A couple of months back when decks were cleared by the law makers for introduction of GST, I thought that the event will go down in the history as one of the biggest reforms in the Indian economy. But the demonetization of 87% of Indian currency at a four hour notice made the historic GST reform look pale.
Successive Indian governments were always faced with the arduous task of dealing with black money. For want of collection of adequate taxes, budgets had to be balanced by invoking deficit financing. The existence of parallel black economy was openly acknowledged by one and all. Corruption was one of the major contributors to the black economy. Governments after governments meekly surrendered to this phenomenon so much so that even some of the past Prime Ministers admitted that only 10 to 20% of the total spend on government welfare schemes, actually reached real beneficiaries and the remaining was making its way to the corrupt system. A large majority of say 95% honest citizens were extremely unhappy with the situation but could not do anything against the might of say 5% corrupt. Situation was hopeless.
To overcome this menace, demonetization of currency was suggested by experts in the past also. UPA Government made a feeble attempt to demonetize one series of Rupees five hundred notes. Enough time was given to public for exchange. Government kept extending the dead line dates but ultimately nothing happened. Even one series of notes could not be demonetized. Taking the cue from past experience, the present government went ahead with demonetization without any notice whatsoever.
Now since the government has bitten the bullet, I feel that this step has the potential to put Indian economy on a very strong growth path. We can expect the budget deficit to go down. The government may net close to Rs. 4 lac crore out of this exercise either in terms of cancellation of currency or recovery of taxes. In addition to this, lacs of crores will be available for investments. To make best use of this opportunity, post 30thDecember, the onus will be on the government to give proper direction to the economy so that the money is gainfully deployed to generate employment, develop infrastructure and bring tax reforms so that the tax base thus created is not lost.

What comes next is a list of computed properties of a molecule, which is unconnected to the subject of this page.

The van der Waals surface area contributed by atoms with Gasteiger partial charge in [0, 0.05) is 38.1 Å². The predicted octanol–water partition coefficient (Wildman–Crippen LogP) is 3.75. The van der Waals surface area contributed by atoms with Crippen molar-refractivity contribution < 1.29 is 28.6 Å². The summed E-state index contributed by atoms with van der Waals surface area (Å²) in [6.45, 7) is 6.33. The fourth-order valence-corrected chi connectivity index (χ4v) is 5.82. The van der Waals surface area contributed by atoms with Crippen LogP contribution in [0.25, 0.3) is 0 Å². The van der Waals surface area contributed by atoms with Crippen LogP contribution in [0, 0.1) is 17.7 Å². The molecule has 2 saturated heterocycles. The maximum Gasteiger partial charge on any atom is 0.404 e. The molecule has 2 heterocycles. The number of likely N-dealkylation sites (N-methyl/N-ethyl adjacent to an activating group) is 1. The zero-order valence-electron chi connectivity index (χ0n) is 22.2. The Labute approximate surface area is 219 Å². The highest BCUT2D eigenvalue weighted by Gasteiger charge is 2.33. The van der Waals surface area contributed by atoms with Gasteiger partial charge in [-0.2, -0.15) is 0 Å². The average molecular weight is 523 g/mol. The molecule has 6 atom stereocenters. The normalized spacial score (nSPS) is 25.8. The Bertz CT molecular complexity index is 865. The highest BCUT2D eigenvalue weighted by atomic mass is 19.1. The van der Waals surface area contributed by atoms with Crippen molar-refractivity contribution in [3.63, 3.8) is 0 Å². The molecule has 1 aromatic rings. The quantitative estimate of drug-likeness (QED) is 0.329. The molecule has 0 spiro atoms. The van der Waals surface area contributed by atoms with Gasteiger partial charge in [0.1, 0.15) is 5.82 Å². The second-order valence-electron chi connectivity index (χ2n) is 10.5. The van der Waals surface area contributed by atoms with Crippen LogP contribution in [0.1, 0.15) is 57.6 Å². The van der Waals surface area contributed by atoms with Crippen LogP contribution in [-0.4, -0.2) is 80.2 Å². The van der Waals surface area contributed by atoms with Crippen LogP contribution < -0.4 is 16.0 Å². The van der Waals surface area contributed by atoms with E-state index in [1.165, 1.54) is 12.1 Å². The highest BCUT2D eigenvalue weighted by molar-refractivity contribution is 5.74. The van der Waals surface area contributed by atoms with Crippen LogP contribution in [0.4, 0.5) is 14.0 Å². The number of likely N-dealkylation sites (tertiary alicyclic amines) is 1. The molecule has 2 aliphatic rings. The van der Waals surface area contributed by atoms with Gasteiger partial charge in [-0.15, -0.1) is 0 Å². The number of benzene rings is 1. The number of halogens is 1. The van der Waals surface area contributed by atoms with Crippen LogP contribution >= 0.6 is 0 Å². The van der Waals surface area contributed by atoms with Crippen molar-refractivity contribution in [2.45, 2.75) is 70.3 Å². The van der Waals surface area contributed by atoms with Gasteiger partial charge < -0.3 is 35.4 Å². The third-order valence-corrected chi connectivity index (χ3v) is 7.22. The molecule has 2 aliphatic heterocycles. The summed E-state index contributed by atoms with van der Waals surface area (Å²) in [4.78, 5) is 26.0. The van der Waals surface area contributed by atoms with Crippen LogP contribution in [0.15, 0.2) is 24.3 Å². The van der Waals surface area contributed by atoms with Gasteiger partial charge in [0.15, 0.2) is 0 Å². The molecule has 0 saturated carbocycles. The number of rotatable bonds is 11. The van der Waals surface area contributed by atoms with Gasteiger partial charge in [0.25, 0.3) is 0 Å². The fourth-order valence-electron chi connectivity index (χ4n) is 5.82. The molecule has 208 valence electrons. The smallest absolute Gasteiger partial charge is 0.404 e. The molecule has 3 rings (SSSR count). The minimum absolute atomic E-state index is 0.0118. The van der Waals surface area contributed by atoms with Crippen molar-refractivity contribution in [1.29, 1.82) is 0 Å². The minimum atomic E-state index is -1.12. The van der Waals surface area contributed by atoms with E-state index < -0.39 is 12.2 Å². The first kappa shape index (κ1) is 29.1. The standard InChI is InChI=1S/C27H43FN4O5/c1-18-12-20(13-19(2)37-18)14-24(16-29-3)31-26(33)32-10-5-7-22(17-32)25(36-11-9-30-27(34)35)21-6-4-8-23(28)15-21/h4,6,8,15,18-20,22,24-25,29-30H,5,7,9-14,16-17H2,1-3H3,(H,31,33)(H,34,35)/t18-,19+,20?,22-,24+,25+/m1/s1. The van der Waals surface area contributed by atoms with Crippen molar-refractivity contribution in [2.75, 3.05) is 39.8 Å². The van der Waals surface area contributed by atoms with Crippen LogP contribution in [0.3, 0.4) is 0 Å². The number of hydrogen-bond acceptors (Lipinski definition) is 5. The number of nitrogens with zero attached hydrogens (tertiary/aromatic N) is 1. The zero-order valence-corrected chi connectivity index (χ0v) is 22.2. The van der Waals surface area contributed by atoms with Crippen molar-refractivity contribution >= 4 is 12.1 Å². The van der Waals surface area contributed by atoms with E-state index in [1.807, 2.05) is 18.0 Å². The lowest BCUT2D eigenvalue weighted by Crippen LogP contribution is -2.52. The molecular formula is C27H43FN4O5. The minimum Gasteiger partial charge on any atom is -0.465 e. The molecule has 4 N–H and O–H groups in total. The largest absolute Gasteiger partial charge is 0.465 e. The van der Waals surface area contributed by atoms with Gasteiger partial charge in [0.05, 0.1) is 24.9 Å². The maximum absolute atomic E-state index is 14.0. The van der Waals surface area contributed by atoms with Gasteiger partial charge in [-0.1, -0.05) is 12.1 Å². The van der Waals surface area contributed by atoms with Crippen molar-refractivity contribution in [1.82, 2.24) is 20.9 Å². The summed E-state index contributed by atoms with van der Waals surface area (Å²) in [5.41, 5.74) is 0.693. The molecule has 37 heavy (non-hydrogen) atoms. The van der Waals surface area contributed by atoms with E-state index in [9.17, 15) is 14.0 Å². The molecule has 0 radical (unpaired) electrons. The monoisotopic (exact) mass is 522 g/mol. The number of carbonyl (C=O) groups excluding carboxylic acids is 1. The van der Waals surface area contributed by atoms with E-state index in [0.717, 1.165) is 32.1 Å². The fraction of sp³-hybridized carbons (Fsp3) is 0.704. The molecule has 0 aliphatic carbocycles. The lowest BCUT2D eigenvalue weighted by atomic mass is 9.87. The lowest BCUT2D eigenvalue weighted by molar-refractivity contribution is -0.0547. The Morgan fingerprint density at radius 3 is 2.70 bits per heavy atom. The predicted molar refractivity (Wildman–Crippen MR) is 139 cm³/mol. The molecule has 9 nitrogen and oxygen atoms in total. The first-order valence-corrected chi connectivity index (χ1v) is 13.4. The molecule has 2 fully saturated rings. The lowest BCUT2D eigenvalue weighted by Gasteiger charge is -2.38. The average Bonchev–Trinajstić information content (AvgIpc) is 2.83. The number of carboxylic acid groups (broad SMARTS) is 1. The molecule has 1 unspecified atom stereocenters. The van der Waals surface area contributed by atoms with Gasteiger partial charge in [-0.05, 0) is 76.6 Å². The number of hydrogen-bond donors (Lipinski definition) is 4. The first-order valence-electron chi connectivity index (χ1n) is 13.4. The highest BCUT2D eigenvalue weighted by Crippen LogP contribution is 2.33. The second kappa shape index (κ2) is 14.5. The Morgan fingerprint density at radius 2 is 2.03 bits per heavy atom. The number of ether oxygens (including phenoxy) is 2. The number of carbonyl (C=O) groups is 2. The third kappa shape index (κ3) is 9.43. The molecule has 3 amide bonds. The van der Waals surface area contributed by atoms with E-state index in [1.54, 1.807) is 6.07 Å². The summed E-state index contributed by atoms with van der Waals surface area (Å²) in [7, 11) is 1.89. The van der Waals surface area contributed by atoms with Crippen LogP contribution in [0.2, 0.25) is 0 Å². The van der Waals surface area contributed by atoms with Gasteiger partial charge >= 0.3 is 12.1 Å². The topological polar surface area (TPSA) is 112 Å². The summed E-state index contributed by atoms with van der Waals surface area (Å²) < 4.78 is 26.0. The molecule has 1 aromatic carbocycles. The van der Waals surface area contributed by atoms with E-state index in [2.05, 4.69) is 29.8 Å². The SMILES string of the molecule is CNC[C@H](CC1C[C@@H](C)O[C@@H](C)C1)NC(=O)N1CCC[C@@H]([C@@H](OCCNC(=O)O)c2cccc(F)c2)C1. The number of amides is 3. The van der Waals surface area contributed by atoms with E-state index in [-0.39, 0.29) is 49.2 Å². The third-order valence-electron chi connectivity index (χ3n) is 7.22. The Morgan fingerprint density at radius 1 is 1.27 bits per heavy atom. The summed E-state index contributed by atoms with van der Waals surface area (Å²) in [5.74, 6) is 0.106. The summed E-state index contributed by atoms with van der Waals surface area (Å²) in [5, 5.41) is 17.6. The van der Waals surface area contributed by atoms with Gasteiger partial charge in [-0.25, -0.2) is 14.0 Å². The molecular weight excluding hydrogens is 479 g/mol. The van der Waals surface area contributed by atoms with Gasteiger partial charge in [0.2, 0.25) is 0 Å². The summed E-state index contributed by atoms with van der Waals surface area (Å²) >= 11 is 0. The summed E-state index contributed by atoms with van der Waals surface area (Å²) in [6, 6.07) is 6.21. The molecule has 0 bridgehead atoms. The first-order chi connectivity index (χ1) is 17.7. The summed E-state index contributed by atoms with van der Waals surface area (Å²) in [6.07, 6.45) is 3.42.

By far there were two major blocks in the progress of Indian economy, one the collection of taxes was very low and the other was that the availability of credit was very limited. With lots of funds flowing into the system, hopefully, India will do better on both counts in future.
Interest rates are bound to come down which is a good news for the enterprises. From my experience as a practicing chartered accountant, I can say that Indian businesses on an average operate on a debt to equity ratio of 2.5 : 1 which means that if an enterprise has an owned capital of Rs. One crore, it is likely to have a debt of Rs. 2.5 crore. Because of this reason, even one percent drop in interest rates will favorably impact the equity by two and a half times. If the business gets an advantage of this kind, they will be willing to expand leading to increased employment. Increased employment will lead to more demand and hence will give further boost to the production. A white economy will also encourage the foreign investment into the country.
All in all theoretically, demonetization at this stage in India especially before the implementation of Good and Services Tax looks like a great move. For its complete success, reaching out to the poorest of the poor will be the key otherwise it may become anti financial inclusion drive of the government.